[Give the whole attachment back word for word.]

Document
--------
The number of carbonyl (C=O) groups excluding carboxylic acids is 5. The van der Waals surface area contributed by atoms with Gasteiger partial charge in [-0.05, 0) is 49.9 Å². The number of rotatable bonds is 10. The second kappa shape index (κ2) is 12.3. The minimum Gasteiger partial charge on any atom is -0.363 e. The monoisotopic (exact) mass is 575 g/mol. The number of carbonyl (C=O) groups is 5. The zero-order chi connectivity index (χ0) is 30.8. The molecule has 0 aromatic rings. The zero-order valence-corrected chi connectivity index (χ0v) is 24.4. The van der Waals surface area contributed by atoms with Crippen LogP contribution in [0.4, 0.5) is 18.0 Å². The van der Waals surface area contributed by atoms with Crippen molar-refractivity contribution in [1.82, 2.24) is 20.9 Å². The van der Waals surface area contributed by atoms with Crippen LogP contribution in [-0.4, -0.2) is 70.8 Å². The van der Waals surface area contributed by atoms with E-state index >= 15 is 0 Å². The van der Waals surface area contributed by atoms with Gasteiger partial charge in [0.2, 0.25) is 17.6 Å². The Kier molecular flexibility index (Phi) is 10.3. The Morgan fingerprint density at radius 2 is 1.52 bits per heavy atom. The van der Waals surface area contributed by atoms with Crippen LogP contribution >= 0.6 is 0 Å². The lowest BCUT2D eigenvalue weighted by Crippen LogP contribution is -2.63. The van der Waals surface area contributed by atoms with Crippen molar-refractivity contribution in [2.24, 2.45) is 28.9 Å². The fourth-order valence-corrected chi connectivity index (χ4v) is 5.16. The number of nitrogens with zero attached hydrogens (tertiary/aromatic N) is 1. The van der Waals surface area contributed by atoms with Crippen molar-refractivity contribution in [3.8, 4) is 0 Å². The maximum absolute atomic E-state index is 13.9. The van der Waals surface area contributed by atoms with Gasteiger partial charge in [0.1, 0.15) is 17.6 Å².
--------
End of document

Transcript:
The number of carbonyl (C=O) groups excluding carboxylic acids is 5. The van der Waals surface area contributed by atoms with Gasteiger partial charge in [-0.05, 0) is 49.9 Å². The number of rotatable bonds is 10. The second kappa shape index (κ2) is 12.3. The minimum Gasteiger partial charge on any atom is -0.363 e. The monoisotopic (exact) mass is 575 g/mol. The number of carbonyl (C=O) groups is 5. The zero-order chi connectivity index (χ0) is 30.8. The molecule has 0 aromatic rings. The zero-order valence-corrected chi connectivity index (χ0v) is 24.4. The van der Waals surface area contributed by atoms with Crippen LogP contribution in [0.4, 0.5) is 18.0 Å². The van der Waals surface area contributed by atoms with Crippen molar-refractivity contribution in [1.82, 2.24) is 20.9 Å². The van der Waals surface area contributed by atoms with Crippen LogP contribution in [-0.4, -0.2) is 70.8 Å². The van der Waals surface area contributed by atoms with E-state index >= 15 is 0 Å². The van der Waals surface area contributed by atoms with Gasteiger partial charge in [0.2, 0.25) is 17.6 Å². The Kier molecular flexibility index (Phi) is 10.3. The Morgan fingerprint density at radius 2 is 1.52 bits per heavy atom. The van der Waals surface area contributed by atoms with Crippen LogP contribution >= 0.6 is 0 Å². The lowest BCUT2D eigenvalue weighted by Crippen LogP contribution is -2.63. The van der Waals surface area contributed by atoms with Crippen molar-refractivity contribution in [2.24, 2.45) is 28.9 Å². The fourth-order valence-corrected chi connectivity index (χ4v) is 5.16. The number of nitrogens with zero attached hydrogens (tertiary/aromatic N) is 1. The van der Waals surface area contributed by atoms with Crippen molar-refractivity contribution in [3.8, 4) is 0 Å². The maximum absolute atomic E-state index is 13.9. The van der Waals surface area contributed by atoms with Gasteiger partial charge in [0.1, 0.15) is 17.6 Å².